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Bob Brookmeyer: Jack of All Trades, Master of Valves

Jack Bowers By

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Bob Brookmeyer, a Renaissance man among jazz musicians who died December 15, 2011, four days before his eighty-second birthday, will be remembered as many things: composer, arranger, musician, educator, outspoken arbiter who brooked no nonsense and wasn't shy about letting others know when he believed they were not giving the music he loved the best they had to offer. What I remember best about Brookmeyer was the lithe, ever-swinging valve trombone that complemented such luminaries as Stan Getz, Gerry Mulligan, Zoot Sims, Jimmy Giuffre, Clark Terry and others during the 1950s and 1960s, epitomizing his Kansas City heritage in a series of memorable albums that sound as fresh today as they did more than half a century ago.

Never one to stand still for long, Brookmeyer went on to explore and enhance other areas of the musical spectrum, composing and arranging for a number of big bands and smaller groups including his Netherlands-based ensemble, the New Art Orchestra, meanwhile teaching at the New England Conservatory of Music, where his students included the well-known composer / arranger Maria Schneider.

Brookmeyer was arranging to the end, with Standards, a new album by the NAO featuring vocalist Fay Claassen, released on ArtistShare only two weeks before his passing. Although not as widely known or celebrated as a pianist, Brookmeyer was capable enough at the keyboard to have played with several big bands and recorded a two-piano album with the great Bill Evans. He worked as a studio musician in New York City in the 1950s and 1960s, and for another decade after moving to Los Angeles in 1968. A serious drinking problem led him to consider leaving music to become an alcoholism counselor but he returned instead to New York in 1978 and resumed his career as a full-time jazz musician, rejoining the Thad Jones / Mel Lewis} Orchestra (renamed the Vanguard Jazz Orchestra after Thad's departure) as music director while also composing avant-garde classical music. He spent the rest of his life composing, arranging and teaching in the U.S and in Europe.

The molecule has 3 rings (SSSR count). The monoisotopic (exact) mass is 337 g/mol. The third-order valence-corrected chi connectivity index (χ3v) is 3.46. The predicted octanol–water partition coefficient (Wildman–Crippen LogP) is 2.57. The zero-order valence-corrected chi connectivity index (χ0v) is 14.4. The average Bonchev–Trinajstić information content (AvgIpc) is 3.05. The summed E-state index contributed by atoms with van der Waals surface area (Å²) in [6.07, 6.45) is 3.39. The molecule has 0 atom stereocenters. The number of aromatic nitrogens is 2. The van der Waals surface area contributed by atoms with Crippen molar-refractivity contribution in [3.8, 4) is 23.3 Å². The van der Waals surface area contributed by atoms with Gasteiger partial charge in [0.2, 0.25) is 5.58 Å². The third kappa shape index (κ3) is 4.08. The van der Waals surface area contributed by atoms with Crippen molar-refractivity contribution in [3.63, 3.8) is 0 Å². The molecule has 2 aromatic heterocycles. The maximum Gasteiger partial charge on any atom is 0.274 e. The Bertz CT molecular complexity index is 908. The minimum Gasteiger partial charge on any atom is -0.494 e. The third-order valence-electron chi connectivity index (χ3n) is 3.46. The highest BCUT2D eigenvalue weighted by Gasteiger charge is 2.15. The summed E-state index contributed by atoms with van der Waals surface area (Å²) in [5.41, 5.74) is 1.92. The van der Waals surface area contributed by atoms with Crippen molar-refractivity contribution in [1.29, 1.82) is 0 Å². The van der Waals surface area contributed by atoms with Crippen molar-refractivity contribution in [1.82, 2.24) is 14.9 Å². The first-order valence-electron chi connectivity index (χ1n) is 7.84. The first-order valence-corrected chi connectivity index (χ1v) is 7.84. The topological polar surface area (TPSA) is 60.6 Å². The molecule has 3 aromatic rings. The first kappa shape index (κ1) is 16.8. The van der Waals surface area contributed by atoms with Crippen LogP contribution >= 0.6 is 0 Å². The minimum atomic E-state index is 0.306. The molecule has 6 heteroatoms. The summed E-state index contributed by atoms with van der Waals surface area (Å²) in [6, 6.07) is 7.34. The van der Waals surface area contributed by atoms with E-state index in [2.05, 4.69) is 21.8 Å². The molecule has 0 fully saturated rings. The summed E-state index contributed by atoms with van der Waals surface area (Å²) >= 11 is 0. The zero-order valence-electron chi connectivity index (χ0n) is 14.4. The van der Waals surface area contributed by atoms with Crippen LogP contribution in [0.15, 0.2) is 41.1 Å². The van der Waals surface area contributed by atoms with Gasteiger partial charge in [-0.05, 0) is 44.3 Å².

Brookmeyer was named an NEA Jazz Master in 2006, and recently earned his eighth Grammy Award nomination for an arrangement from the Vanguard Jazz Orchestra's latest album, Ever Lasting. As noted, he was many things to many people but the buoyant sound of that valve trombone isn't easily forgotten.

The Girls in the Band

The "hidden history" of women in jazz (and boy, has it been well-hidden) is surveyed in a new video, The Girls in the Band, directed and co-produced by Judy Chaikin. Led by saxophonist Roz Cron, "a group of players from the 1930s and 1940s relate their triumphs and struggles as they describe the contradictions and sexism faced by talented distaff musicians in [a] male-dominated world." Performance clips touch on the International Sweethearts of Rhythm, the Ada Leonard Orchestra, the Melodears, the Ingenues and other groups. Cron recalls being one of the few white players in the Sweethearts of Rhythm, led by ace saxophonist Vi Redd, saying she "felt ashamed of my race" while describing efforts to darken her face when the band toured the South during the waning days of Jim Crow laws.